• PCONTEXT_HANDLE_OPERATION_CONTROL: The state includes the method calls that can be controlled by the handle. Sometimes, the client sends a method that has a long run time on the server. The client can cancel such calls that take too long to return. The client can use the PCONTEXT_HANDLE_OPERATION_CONTROL context handle to control whether the server keeps serving the call or cancels it. The server uses this context handle to maintain which operation it is serving any given client so that calls from that client are acted on. The server SHOULD maintain a control object (as specified in section 3.1.1.10) for this handle. The control object SHOULD contain the following data fields:

    1. HandleType: An integer value that describes the type of the context handle this object stands for. For the query object, the server SHOULD always set this value to be the predefined type value for the type of PCONTEXT_HANDLE_OPERATION_CONTROL. For example, if the server uses 6 as the type value for PCONTEXT_HANDLE_OPERATION_CONTROL, it should set the HandleType to 6.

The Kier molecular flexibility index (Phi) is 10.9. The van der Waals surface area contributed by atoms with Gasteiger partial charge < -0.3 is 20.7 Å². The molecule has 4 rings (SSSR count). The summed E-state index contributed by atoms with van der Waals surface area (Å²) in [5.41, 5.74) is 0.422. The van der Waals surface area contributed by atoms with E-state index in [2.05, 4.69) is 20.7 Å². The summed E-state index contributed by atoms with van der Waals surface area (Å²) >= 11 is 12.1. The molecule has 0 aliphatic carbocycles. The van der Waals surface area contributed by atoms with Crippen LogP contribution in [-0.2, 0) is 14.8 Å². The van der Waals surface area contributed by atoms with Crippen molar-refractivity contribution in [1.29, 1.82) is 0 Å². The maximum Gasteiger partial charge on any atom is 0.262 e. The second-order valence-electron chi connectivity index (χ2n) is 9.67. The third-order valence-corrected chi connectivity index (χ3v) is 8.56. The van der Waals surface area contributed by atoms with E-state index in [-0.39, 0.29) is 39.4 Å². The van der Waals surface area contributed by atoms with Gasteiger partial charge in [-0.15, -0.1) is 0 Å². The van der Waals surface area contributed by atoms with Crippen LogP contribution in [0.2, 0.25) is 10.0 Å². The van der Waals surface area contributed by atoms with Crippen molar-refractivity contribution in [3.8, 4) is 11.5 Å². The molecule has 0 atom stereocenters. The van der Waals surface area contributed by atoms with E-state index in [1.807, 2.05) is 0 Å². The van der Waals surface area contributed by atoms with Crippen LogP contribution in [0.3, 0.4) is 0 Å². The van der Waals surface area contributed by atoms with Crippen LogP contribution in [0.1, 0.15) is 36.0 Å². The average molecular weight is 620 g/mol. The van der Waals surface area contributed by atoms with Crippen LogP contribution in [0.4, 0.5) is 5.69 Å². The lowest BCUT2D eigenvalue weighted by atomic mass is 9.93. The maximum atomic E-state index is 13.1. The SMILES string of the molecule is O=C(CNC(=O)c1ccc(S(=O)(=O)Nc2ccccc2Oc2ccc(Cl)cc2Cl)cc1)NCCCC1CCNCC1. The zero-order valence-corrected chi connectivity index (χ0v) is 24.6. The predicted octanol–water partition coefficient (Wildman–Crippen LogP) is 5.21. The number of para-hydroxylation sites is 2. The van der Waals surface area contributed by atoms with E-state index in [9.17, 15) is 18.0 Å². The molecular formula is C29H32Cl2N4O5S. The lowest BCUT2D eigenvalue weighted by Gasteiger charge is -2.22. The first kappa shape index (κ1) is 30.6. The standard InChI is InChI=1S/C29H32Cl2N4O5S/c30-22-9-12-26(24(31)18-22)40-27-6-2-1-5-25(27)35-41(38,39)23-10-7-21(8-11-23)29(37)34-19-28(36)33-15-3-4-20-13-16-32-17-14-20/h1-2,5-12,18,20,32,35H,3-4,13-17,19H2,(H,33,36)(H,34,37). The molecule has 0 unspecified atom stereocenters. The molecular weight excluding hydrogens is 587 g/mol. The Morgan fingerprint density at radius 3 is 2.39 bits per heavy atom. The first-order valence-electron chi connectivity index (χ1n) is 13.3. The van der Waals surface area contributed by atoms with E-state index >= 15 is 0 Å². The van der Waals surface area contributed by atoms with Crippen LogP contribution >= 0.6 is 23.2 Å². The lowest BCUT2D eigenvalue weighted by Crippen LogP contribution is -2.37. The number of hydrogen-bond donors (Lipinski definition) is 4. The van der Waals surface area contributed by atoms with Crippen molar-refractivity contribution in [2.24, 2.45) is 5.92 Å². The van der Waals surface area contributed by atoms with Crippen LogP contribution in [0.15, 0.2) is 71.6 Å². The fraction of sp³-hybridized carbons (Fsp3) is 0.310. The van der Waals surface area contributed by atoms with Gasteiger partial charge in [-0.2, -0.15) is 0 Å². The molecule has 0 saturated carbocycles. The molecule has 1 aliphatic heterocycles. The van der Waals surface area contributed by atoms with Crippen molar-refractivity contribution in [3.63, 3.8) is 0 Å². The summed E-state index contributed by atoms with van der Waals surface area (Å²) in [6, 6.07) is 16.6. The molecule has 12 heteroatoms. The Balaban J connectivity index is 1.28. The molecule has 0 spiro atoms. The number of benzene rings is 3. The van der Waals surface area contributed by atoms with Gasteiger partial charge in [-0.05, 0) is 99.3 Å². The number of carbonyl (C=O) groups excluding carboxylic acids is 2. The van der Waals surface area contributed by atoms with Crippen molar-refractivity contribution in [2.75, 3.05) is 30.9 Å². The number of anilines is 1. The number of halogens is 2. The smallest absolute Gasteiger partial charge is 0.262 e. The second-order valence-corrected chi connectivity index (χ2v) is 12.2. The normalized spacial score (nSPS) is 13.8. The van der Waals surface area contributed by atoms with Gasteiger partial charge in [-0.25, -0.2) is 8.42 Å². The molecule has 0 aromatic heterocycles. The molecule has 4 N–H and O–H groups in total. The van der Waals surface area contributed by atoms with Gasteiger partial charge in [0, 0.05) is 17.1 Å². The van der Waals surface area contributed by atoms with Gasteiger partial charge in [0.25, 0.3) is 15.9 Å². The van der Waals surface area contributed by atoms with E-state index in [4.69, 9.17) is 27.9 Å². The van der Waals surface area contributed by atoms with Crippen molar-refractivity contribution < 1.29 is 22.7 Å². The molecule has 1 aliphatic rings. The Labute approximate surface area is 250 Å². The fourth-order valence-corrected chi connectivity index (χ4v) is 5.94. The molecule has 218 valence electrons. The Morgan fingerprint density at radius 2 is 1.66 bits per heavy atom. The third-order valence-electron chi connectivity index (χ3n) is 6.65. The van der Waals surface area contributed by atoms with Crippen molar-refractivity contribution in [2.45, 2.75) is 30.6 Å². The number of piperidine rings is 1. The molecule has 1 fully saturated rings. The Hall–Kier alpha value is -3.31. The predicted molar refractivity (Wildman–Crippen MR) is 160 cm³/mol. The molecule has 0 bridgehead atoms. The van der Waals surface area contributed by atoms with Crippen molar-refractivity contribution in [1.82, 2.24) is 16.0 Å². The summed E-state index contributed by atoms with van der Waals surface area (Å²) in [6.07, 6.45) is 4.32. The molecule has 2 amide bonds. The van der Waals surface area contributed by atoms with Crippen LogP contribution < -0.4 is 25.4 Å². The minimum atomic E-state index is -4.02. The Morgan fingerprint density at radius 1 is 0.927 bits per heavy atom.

2. OperationPointer: A pointer that points to a server operation object such as a query object or a subscription object.

    3. Canceled: A Boolean value indicating whether the client has required the server to cancel the operation.

    4. The operation control object is created by the server and cast into the PCONTEXT_HANDLE_OPERATION_CONTROL handle type. When the client passes the handle, the server can cast it back to the control object.

These context handles are defined as pointers as specified in section 2.2.20.